Even with a tweaked ankle, his second this season, Barnes remained aggressive. He drew Embiid out of the paint and nailed a step-back jumper in the third quarter and then followed it up with a nine-foot floater to reach the 20-point mark for the fifth straight game, finishing the game with eight rebounds and eight assists as well.
Toronto climbed within 10 late in the fourth, first when Barnes found Siakam in transition and then again when Barnes called his own number in transition. But a costly turnover from Barnes trying to make one too many passes allowed Harris to score a transition dunk of his own to wrap things up.
Scottie Barnes was brilliant early, with 12 first quarter points, and finished with 24, along with eight rebounds and eight assists, but Pascal Siakam had a quiet 10 points and the bench did not perform well, other than Chris Boucher. Dennis Schroder added another 10 assists for the Raptors, along with 13 points.
Barnes scored or assisted on the first 15 Raptors points.
The Raptors had stunned the Milwaukee Bucks in Toronto 130-111 a night earlier, but got run over by Embiid, who made 12 free throws, one fewer than all of the Raptors combined, Tyrese Maxey (who had 18 points) and Tobias Harris and Kelly Oubre, who each had 23.
In this second reunion with former head coach Nick Nurse, the Raptors again struggled to keep Embiid off the free throw line. And though they did a better job on Maxey this time around, got burned by the supporting cast.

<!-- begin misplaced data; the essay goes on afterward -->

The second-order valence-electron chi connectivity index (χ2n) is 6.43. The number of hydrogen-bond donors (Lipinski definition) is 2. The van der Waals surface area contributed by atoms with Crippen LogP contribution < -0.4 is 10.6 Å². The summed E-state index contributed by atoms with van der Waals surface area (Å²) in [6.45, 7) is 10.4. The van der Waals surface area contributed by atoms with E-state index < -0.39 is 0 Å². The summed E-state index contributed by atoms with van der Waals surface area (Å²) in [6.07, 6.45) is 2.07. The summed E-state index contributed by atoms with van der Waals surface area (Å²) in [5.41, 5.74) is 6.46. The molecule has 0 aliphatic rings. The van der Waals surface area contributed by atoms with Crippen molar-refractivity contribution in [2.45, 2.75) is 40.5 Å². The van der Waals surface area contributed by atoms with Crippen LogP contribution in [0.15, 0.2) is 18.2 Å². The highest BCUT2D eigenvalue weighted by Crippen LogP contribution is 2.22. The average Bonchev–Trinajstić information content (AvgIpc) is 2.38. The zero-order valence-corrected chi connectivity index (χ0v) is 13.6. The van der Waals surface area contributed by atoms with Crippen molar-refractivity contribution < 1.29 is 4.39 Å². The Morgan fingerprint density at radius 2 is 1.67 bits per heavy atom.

Philadelphia came in having only played three times, compared to five already for Toronto. The Sixers had oddly been off since beating Portland on Sunday, and the fresh legs showed at times. The Sixers ended the second quarter on a 16-6 run to lead 58-49.
To take nothing away from Green, it takes a unique personality to willingly accept a role that’s all about practice with no promise of playing time — something Ujiri and Webster think they have in Temple.
It’s how they’ve constructed the back end of the roster, with good guys willing to accept not playing without making a fuss.
To the Raptors thinking, veterans like Otto Porter Jr. and Thad Young are professional enough to stay in shape, be ready to play if injuries mount and they are needed. But their best value lies in their contracts for future transactions.